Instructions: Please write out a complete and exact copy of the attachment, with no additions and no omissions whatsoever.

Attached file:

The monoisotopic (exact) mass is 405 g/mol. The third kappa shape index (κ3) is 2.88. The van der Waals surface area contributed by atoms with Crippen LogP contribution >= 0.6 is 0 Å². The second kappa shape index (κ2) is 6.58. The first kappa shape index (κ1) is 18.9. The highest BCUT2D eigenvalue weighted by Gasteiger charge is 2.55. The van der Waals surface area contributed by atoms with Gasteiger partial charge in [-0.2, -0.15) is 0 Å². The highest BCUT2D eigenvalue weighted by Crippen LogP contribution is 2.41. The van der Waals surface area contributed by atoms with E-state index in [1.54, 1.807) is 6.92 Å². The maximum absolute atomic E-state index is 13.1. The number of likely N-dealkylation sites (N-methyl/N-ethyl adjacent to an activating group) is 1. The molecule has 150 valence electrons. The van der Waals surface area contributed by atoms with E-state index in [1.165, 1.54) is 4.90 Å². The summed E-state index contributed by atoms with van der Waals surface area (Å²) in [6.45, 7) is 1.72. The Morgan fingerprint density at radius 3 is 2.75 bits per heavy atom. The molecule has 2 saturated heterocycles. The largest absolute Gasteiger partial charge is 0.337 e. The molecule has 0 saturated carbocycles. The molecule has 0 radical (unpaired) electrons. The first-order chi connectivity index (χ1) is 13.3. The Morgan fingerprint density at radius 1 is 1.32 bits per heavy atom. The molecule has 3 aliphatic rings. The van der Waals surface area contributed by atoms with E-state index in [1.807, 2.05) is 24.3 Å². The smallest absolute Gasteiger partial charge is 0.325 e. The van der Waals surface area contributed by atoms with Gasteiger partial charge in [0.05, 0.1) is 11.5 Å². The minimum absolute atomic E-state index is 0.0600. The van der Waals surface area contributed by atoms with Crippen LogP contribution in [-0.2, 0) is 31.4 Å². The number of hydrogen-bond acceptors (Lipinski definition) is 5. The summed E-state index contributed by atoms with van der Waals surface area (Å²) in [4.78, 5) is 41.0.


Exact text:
The monoisotopic (exact) mass is 405 g/mol. The third kappa shape index (κ3) is 2.88. The van der Waals surface area contributed by atoms with Crippen LogP contribution >= 0.6 is 0 Å². The second kappa shape index (κ2) is 6.58. The first kappa shape index (κ1) is 18.9. The highest BCUT2D eigenvalue weighted by Gasteiger charge is 2.55. The van der Waals surface area contributed by atoms with Gasteiger partial charge in [-0.2, -0.15) is 0 Å². The highest BCUT2D eigenvalue weighted by Crippen LogP contribution is 2.41. The van der Waals surface area contributed by atoms with E-state index in [1.54, 1.807) is 6.92 Å². The maximum absolute atomic E-state index is 13.1. The number of likely N-dealkylation sites (N-methyl/N-ethyl adjacent to an activating group) is 1. The molecule has 150 valence electrons. The van der Waals surface area contributed by atoms with E-state index in [1.165, 1.54) is 4.90 Å². The summed E-state index contributed by atoms with van der Waals surface area (Å²) in [6.45, 7) is 1.72. The Morgan fingerprint density at radius 3 is 2.75 bits per heavy atom. The molecule has 2 saturated heterocycles. The largest absolute Gasteiger partial charge is 0.337 e. The molecule has 0 saturated carbocycles. The molecule has 0 radical (unpaired) electrons. The first-order chi connectivity index (χ1) is 13.3. The Morgan fingerprint density at radius 1 is 1.32 bits per heavy atom. The molecule has 3 aliphatic rings. The van der Waals surface area contributed by atoms with E-state index in [1.807, 2.05) is 24.3 Å². The smallest absolute Gasteiger partial charge is 0.325 e. The van der Waals surface area contributed by atoms with Gasteiger partial charge in [0.05, 0.1) is 11.5 Å². The minimum absolute atomic E-state index is 0.0600. The van der Waals surface area contributed by atoms with Crippen LogP contribution in [-0.2, 0) is 31.4 Å². The number of hydrogen-bond acceptors (Lipinski definition) is 5. The summed E-state index contributed by atoms with van der Waals surface area (Å²) in [4.78, 5) is 41.0.